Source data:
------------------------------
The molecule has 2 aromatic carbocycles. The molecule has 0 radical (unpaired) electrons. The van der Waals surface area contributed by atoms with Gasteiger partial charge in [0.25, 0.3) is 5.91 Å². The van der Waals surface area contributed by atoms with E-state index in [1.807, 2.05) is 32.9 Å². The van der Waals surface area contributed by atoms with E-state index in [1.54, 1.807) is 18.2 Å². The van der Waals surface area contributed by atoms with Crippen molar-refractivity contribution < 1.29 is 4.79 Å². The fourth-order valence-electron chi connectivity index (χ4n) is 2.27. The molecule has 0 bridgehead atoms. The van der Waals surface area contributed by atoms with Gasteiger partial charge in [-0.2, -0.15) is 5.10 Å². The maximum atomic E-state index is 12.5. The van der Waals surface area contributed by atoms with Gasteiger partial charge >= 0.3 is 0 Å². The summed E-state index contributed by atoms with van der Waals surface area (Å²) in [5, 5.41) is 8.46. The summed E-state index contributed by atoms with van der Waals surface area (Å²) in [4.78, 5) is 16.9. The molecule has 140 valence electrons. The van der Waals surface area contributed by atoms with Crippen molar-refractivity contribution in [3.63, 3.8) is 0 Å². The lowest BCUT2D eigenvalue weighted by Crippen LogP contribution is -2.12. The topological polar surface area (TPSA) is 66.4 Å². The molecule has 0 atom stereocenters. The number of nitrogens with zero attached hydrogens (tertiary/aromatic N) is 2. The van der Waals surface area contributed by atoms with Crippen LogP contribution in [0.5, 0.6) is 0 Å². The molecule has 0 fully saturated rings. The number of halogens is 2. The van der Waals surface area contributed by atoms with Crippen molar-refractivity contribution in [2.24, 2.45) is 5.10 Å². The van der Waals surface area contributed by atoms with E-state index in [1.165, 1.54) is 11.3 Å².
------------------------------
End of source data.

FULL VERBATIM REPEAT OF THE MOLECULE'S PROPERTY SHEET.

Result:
The molecule has 2 aromatic carbocycles. The molecule has 0 radical (unpaired) electrons. The van der Waals surface area contributed by atoms with Gasteiger partial charge in [0.25, 0.3) is 5.91 Å². The van der Waals surface area contributed by atoms with E-state index in [1.807, 2.05) is 32.9 Å². The van der Waals surface area contributed by atoms with E-state index in [1.54, 1.807) is 18.2 Å². The van der Waals surface area contributed by atoms with Crippen molar-refractivity contribution < 1.29 is 4.79 Å². The fourth-order valence-electron chi connectivity index (χ4n) is 2.27. The molecule has 0 bridgehead atoms. The van der Waals surface area contributed by atoms with Gasteiger partial charge in [-0.2, -0.15) is 5.10 Å². The maximum atomic E-state index is 12.5. The van der Waals surface area contributed by atoms with Gasteiger partial charge >= 0.3 is 0 Å². The summed E-state index contributed by atoms with van der Waals surface area (Å²) in [5, 5.41) is 8.46. The summed E-state index contributed by atoms with van der Waals surface area (Å²) in [4.78, 5) is 16.9. The molecule has 140 valence electrons. The van der Waals surface area contributed by atoms with Crippen molar-refractivity contribution in [3.63, 3.8) is 0 Å². The lowest BCUT2D eigenvalue weighted by Crippen LogP contribution is -2.12. The topological polar surface area (TPSA) is 66.4 Å². The molecule has 0 atom stereocenters. The number of nitrogens with zero attached hydrogens (tertiary/aromatic N) is 2. The van der Waals surface area contributed by atoms with Crippen LogP contribution in [0.5, 0.6) is 0 Å². The molecule has 0 fully saturated rings. The number of halogens is 2. The van der Waals surface area contributed by atoms with Crippen molar-refractivity contribution in [2.24, 2.45) is 5.10 Å². The van der Waals surface area contributed by atoms with E-state index in [1.165, 1.54) is 11.3 Å².